Re: High altitude fliers

Subject: Re: High altitude fliers
Date: Sun, 5 Apr 1998 20:30:32 +0900
At  5:18 PM 98.4.4 +1000, Stephen Ambrose wrote:
>My faithful Prosser (1974) states that high fliers have:
>1.  Higher haemoglobin levels (molecules that bind with oxygen to carry it
>from the lungs to other body tissues);
>2.  A greater concentration of red blood cells in the blood (they carry the
>haemoglobin molecules);
>3.  Higher myoglobin levels in the muscles. Myoglobin binds to the oxygen
>molecules that are delivered to muscle tissue.
>4.  A more powerful heart to pump oxygenated blood around the body.
>1.  Greater air sac and lung volume, thus allowing larger tidal volumes;
>2.  A greater network of blood capillaries taking up oxygen from the lungs;
>3.  Thinner lung tissue, thus reducing the distance that oxygen molecules
>need to diffuse into the blood capillaries.
>Do high fliers also shunt blood to essential organs such as the brain and
>heart, have depressed metabolic rates, and greater toleration to build up
>in lactic acid, as in diving birds? 
>How do they thermoregulate effectively at altitudes where ambient
>temperatures are extremely low?  There would also be a risk of excessive
>loss of body water at such high altitudes and flight activity, so how do
>these birds avoid excessive dehydration?
>Can anyone else answer these questions?

I can't but I enjoy speculating...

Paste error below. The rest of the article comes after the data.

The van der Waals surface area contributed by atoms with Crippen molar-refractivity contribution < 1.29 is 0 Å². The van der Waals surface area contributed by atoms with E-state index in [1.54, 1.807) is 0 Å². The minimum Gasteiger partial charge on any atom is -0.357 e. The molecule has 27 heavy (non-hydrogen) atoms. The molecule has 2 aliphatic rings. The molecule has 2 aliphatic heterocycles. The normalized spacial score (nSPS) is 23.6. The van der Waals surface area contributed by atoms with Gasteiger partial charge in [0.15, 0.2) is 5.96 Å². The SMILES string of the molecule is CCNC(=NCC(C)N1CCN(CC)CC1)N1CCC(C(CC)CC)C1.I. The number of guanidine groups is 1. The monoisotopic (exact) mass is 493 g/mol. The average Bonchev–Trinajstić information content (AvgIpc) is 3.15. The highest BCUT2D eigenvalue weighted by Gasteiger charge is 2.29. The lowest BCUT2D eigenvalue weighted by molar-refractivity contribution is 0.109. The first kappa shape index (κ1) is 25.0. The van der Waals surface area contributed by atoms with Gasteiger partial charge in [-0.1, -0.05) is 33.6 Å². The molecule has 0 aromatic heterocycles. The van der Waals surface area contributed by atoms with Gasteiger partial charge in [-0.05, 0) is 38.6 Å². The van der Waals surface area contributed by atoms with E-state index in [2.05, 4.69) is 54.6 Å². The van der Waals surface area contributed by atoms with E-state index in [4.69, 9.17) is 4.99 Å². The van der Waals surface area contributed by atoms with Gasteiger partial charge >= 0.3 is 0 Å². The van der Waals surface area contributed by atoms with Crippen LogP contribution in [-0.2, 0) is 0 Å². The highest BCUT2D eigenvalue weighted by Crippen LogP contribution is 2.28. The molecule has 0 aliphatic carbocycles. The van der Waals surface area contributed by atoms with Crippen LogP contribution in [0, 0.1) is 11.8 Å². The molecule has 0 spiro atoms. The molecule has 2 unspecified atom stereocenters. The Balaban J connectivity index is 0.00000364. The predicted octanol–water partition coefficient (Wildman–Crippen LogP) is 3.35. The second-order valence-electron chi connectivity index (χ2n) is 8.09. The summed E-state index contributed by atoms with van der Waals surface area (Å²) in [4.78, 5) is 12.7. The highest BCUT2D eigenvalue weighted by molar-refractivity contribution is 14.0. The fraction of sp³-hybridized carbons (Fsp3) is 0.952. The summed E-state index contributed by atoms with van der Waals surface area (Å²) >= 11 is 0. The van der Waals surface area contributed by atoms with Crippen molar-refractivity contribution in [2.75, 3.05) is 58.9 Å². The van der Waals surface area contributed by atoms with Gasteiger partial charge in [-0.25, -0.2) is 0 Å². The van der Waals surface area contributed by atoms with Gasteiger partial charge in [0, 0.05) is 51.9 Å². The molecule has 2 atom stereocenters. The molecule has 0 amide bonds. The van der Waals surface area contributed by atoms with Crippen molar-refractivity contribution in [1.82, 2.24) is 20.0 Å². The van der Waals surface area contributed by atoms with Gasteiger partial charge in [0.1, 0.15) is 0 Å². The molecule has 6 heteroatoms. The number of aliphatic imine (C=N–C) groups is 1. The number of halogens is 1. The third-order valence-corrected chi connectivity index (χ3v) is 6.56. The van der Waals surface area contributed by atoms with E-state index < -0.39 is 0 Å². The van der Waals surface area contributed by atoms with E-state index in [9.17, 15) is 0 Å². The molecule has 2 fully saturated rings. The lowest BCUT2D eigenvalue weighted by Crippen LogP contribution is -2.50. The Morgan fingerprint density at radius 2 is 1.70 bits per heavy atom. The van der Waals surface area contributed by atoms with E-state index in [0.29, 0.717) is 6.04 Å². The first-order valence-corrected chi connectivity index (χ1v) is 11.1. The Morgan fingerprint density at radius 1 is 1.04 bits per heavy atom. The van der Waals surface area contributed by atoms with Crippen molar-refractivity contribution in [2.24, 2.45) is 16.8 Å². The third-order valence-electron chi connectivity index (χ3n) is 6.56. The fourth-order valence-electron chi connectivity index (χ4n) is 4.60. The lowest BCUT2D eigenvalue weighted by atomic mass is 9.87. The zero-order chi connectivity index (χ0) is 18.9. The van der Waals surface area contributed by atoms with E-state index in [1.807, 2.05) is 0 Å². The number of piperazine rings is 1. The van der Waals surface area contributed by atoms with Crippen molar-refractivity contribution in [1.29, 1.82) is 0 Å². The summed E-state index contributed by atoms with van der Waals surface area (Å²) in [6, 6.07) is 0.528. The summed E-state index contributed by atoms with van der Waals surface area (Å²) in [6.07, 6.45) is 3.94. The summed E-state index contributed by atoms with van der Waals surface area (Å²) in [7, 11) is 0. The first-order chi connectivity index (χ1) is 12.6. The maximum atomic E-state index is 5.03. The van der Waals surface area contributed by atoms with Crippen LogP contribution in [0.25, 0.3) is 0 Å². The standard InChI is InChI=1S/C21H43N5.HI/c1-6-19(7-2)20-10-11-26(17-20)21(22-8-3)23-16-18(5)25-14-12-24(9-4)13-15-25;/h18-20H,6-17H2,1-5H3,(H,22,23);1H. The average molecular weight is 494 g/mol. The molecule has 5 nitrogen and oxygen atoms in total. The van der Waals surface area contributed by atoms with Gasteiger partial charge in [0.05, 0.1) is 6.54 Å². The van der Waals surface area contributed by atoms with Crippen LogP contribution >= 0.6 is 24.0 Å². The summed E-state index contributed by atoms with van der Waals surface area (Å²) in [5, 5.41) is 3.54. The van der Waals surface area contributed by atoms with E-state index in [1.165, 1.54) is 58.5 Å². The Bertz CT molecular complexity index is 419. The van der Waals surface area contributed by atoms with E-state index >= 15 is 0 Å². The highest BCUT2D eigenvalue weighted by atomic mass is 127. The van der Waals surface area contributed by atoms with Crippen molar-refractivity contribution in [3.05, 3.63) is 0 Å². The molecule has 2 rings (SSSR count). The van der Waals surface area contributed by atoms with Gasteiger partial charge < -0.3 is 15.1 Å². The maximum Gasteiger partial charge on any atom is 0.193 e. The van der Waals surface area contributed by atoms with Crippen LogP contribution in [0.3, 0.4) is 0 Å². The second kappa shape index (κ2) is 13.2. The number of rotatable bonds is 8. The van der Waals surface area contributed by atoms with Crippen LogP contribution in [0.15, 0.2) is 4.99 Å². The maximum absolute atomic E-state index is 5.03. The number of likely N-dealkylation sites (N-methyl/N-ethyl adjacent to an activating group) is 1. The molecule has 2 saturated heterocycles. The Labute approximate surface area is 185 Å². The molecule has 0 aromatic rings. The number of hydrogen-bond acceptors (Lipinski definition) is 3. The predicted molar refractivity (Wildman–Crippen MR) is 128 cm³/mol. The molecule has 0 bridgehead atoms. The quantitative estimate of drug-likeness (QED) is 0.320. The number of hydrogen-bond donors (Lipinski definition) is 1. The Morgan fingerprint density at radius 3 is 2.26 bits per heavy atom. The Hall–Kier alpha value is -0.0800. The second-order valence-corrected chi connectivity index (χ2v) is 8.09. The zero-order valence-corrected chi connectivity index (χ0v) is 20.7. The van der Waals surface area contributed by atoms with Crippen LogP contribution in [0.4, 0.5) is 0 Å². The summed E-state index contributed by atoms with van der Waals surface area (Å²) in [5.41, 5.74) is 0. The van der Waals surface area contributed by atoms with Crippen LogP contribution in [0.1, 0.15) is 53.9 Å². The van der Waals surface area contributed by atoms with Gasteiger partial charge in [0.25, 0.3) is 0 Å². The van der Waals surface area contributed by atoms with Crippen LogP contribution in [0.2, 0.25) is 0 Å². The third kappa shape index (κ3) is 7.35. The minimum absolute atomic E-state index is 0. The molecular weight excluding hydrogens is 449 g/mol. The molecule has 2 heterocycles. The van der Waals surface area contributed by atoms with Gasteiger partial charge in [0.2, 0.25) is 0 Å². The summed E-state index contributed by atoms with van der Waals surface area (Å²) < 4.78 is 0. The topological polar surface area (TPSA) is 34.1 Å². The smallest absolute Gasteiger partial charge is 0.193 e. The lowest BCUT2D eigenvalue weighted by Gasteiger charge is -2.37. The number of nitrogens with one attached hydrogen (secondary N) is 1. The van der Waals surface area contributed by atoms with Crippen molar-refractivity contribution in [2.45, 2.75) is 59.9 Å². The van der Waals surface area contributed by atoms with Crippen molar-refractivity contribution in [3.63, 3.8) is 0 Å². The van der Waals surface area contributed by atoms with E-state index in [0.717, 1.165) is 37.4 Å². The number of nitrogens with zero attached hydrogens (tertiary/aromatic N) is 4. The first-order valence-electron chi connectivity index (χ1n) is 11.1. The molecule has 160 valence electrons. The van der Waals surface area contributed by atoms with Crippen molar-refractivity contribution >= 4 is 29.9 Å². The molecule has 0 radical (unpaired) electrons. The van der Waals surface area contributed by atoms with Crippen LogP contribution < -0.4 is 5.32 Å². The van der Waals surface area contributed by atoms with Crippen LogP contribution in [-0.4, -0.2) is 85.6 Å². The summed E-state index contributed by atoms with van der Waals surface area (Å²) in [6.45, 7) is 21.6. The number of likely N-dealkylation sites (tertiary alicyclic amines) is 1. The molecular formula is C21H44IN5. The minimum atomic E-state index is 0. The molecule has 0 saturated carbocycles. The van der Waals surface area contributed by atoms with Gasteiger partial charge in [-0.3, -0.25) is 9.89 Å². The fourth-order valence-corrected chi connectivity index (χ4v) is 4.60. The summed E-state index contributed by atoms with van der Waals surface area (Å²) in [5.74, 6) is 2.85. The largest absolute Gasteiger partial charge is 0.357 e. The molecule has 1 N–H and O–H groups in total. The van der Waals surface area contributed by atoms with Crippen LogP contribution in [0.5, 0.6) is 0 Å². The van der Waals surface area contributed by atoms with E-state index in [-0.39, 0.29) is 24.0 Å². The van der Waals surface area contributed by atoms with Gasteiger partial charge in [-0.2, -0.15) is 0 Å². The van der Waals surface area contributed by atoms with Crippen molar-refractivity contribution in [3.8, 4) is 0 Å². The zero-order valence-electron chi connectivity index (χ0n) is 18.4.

I would want all of the above features but I would certainly not shunt
blood away from the muscles. when I am a penguin I can expect my dive to be
over in a relatively short time and then I can recover. When I am migrating
across the Himalayas this is not the case . I would want a high metabolic
rate to keep me warm, very efficient, highly aerobic fat metabolism to make
best use of the weight I have to carry. thick feathering would keep me
warmer up there than down in the bottom of the sea, but I might want to
have thick eyelids to stop my eyes freezing up.
I would also favour a countercurrent system in my neck (or whatever birds
have) like desert mammals to reabsorb exhaled moisture, especially since I
have thinner lung tissue which presumably increases exhaled moisture. Many
longnecked birds migrate at high altitudes - is there a connection?

Des Allen


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